Wetland Primer

Hydrophytic Vegetation

Plants adapted to life in water or in waterlogged substrates are called hydrophytes. They tend to be more water-tolerant than "water loving". Prolonged saturation creates oxygen-deficient substrantes in just a few days. Since all plants require oxygen for survival and growth, only plants with special adaptations or colonization strategies can live and reproduce under these circumstances. Out of all the vascular plants that grow in the U.S., only a third can tolerate the wetness conditions associated with most wetlands.

The federal government has compiled a list of plants that occur in wetlands. A simple enumeration of these species would have little utility because some plants only grow in wetlands, while most grow in both wetlands and uplands to varying degrees. The former plants are better indicators of wetlands than the latter. Consequently, on the government's list, wetland plants have been divided into four categories (called wetland indicator status) based on their expected frequency of occurrence in wetlands: 1) obligate hydrophytes (almost always found in wtlands and deepwater habitats), 2) facultative wetlands species (occur more in wetlands than in uplands), 3) facultative species (nearly equally common in wetlands and uplands), and 4) facultative upland species (more common in uplands than in wetlands, but found in wetlands 1-33% of the time). Out of roughly 20,000 species of vascular plants in the U.S., only 7,000 occur in wetlands often enough to be listed on a national list of plants found in wetlands. So about two-thirds of the nation's plants do not grow in wetlands. Of those that do grow in wetlands, only 26% are obligate hydrophytes (they only grow in wetlands).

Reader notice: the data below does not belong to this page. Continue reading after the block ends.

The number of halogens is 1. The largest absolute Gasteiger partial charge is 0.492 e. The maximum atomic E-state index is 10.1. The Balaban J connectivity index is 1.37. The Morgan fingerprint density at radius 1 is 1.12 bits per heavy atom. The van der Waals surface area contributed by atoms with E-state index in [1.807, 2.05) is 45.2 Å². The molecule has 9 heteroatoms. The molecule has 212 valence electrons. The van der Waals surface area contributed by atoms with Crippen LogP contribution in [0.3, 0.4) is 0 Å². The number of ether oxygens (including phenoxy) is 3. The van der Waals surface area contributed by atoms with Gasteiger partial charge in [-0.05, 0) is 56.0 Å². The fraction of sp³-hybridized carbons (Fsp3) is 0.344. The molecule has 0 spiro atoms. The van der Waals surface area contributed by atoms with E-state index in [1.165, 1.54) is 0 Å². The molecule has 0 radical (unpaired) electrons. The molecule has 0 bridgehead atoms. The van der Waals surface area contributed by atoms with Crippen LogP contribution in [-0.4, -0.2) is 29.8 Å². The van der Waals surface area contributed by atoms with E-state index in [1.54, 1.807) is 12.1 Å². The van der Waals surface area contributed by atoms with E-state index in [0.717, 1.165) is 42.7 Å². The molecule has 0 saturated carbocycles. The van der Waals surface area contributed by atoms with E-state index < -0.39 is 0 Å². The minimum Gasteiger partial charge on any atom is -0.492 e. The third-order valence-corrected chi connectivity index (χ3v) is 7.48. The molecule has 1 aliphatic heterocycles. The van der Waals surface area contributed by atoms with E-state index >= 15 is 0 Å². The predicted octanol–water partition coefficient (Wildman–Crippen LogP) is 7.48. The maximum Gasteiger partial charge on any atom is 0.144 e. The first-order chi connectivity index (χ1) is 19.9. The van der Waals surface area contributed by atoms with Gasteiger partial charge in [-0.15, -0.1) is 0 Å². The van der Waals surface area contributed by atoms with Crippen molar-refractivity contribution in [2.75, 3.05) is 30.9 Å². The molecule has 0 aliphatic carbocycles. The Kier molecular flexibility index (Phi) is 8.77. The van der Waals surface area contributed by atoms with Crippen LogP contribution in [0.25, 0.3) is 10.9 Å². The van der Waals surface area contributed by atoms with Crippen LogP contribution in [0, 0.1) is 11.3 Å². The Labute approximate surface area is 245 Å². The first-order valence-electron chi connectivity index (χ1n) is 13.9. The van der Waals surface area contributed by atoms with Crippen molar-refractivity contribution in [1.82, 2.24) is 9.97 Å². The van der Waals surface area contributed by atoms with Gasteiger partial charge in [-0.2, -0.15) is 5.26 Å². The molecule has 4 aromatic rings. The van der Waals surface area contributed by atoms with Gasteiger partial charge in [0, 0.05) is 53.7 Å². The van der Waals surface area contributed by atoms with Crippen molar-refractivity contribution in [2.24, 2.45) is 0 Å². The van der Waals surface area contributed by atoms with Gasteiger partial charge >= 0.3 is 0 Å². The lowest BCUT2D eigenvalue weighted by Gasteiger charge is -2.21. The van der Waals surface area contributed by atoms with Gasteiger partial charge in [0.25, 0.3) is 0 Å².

Figure 2. Cattail (Typha latifolia), an OBL hydrophyte.

Since many plants are wide ranging across the country and may have different tolerances for wetness from north to south, for example, a wet of regional wetland plant lists were compiled to prepare the national list. Upland species may be included on the national list where they occur more commonly in wetlands in one or more regions. The regional plant lists are used to help identify wetlands for regulatory purposes (see discussion on Wetland Identification).
Figure 3. Red Maple (Acer rubrum), a FAC species that dominates many wetlands in the eastern United States